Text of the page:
Moody's: Trump Executive Actions Credit Negative for HIX Insurers
The investor-service company gauges impact of new 'association' health plans, expanded short-term insurance, and elimination of subsidies on the Obamacare exchanges.
President Donald Trump's health-insurance executive actions last week are credit negative for insurance carriers operating on the Obamacare exchanges, New York, NY-based Moody's Investors Service reported today.
On Oct. 12, Trump took two executive actions that will likely undermine the insurance exchanges established under the Patient Protection and Affordable Care Act (PPACA), Moody's says:
- In an executive order, the president eased regulations on "association" health plans and expanded the definition of short-term health insurance. The executive order calls for the federal departments of Labor, Treasury and Health and Human Services to expand insurance coverage for individuals such as allowing insurance purchases across state lines.
- Although regulations must be put into place, association health plans will likely allow small businesses to band together to offer insurance to their employees. "Associations likely would be allowed to offer plans with lower benefits and lower costs," Moody's reported.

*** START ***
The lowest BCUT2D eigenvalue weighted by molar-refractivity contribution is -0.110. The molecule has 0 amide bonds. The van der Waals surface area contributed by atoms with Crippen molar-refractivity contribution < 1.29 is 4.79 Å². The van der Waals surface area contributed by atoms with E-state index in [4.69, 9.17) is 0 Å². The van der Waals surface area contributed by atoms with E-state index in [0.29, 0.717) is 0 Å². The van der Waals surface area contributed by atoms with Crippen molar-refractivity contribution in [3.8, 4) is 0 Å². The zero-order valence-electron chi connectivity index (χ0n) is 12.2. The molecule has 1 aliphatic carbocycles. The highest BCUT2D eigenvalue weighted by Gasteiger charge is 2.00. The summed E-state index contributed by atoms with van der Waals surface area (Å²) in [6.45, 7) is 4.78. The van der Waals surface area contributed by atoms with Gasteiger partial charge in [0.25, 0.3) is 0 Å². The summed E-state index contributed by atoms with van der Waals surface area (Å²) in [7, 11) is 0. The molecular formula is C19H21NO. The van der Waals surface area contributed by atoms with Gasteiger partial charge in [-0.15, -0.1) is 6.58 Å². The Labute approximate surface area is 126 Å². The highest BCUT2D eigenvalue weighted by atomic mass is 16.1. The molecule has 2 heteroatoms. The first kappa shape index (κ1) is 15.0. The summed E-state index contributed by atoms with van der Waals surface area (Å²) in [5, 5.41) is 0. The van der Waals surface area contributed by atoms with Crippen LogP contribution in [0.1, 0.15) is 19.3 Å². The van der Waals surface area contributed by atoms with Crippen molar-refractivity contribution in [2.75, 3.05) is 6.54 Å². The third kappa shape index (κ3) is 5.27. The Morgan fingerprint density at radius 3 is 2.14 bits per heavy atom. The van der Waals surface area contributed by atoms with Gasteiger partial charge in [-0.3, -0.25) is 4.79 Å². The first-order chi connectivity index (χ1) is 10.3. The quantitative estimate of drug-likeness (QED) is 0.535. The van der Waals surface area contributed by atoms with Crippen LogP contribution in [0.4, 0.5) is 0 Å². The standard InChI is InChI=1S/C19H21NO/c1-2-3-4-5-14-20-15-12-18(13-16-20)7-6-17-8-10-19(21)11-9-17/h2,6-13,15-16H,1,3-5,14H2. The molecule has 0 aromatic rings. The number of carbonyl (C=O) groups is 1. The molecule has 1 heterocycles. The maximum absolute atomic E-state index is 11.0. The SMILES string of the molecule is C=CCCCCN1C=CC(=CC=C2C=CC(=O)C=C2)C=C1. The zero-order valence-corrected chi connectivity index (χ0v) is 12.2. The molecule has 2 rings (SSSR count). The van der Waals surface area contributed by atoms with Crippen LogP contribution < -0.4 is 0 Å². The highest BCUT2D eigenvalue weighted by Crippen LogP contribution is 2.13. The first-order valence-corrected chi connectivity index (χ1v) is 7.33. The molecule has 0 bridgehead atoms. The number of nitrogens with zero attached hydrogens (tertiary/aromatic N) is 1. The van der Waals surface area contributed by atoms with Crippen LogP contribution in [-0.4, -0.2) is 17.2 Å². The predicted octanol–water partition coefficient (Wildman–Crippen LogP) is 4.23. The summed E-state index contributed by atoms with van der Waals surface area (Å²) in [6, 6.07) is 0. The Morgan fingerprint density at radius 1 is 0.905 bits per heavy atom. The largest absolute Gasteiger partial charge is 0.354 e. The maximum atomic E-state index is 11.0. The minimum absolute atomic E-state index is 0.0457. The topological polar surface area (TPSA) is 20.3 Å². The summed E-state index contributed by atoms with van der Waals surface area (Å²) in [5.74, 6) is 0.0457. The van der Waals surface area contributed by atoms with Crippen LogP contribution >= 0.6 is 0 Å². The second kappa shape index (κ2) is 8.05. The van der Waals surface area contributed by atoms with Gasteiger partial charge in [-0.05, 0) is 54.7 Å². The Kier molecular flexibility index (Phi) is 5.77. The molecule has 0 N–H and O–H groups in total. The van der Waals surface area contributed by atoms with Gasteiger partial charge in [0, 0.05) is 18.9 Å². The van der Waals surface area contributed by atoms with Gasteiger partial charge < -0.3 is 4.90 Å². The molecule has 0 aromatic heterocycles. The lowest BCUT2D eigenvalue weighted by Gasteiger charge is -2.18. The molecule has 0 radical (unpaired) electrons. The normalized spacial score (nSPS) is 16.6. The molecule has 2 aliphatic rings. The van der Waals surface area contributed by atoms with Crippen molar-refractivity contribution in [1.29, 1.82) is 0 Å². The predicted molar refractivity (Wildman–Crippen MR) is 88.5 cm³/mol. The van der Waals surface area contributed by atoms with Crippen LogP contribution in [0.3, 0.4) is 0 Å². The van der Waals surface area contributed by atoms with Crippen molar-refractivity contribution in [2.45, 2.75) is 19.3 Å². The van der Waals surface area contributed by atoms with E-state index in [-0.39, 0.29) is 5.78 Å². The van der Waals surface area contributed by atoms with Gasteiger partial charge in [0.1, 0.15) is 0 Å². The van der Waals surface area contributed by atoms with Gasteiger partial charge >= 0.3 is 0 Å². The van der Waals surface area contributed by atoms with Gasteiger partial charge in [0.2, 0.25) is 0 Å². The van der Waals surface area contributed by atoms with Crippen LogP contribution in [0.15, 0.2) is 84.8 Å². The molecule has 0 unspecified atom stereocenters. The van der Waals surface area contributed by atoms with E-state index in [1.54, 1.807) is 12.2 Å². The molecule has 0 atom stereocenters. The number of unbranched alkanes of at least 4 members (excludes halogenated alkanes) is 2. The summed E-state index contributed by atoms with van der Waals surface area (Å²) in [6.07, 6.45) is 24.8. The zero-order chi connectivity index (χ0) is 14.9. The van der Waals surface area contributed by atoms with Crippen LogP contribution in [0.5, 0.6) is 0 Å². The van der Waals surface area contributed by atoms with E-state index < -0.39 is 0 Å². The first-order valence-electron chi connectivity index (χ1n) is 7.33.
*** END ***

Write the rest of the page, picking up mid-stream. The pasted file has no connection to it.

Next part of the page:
- In a decision that did not require an executive order, Trump announced that his administration would end cost-sharing reduction (CSR) payments that subsidize the purchase of health insurance on the exchanges. The subsidies help insure low-income individuals who do not qualify for Medicaid coverage but can't afford to buy commercial insurance health plans.
- This year, the federal government spent about $7 billion on CSR payments.
The executive order is expected to promote creation of skimpy health plans, which would undermine the PPACA exchanges, Moody's reported. "The introduction of lower-benefit, lower-cost plans and short-term insurance would be credit negative for health insurers that are still participating in the PPACA-governed individual market. These new plans would incentivize healthy people to exit the PPACA market, which would increase risk in the remaining pool of insureds."
The decision to stop CSR payments will also have a credit negative effect on commercial carriers operating on the exchanges, Moody's reported. This negative impact will fall particularly hard on commercial insurers that did not submit rates for next year based on the assumption that the CSR payments would be eliminated.
Health insurance rates are set on a state-by-state basis.
There could be an "offset" linked to the executive order that would soften the financial blow for commercial carriers operating on the exchanges, Moody's reported. "If the executive order succeeds in bringing more healthy but currently uninsured people into the small group or individual market, that could mitigate at least some of the order’s negative effects."
Moody's highlighted the PPACA-exchange risk exposure of four commercial carriers in today's report, which lists the companies' beneficiaries on the exchanges as a percentage of their total number of health-insurance beneficiaries:
- Indianapolis-based Anthem Inc.: 2.9%
- Chicago-based Health Care Service Corporation: 6.8%
- St. Louis-based Centene Corporation: 9.2%
- Long Beach, CA-based Molina Healthcare Inc.: 20.4%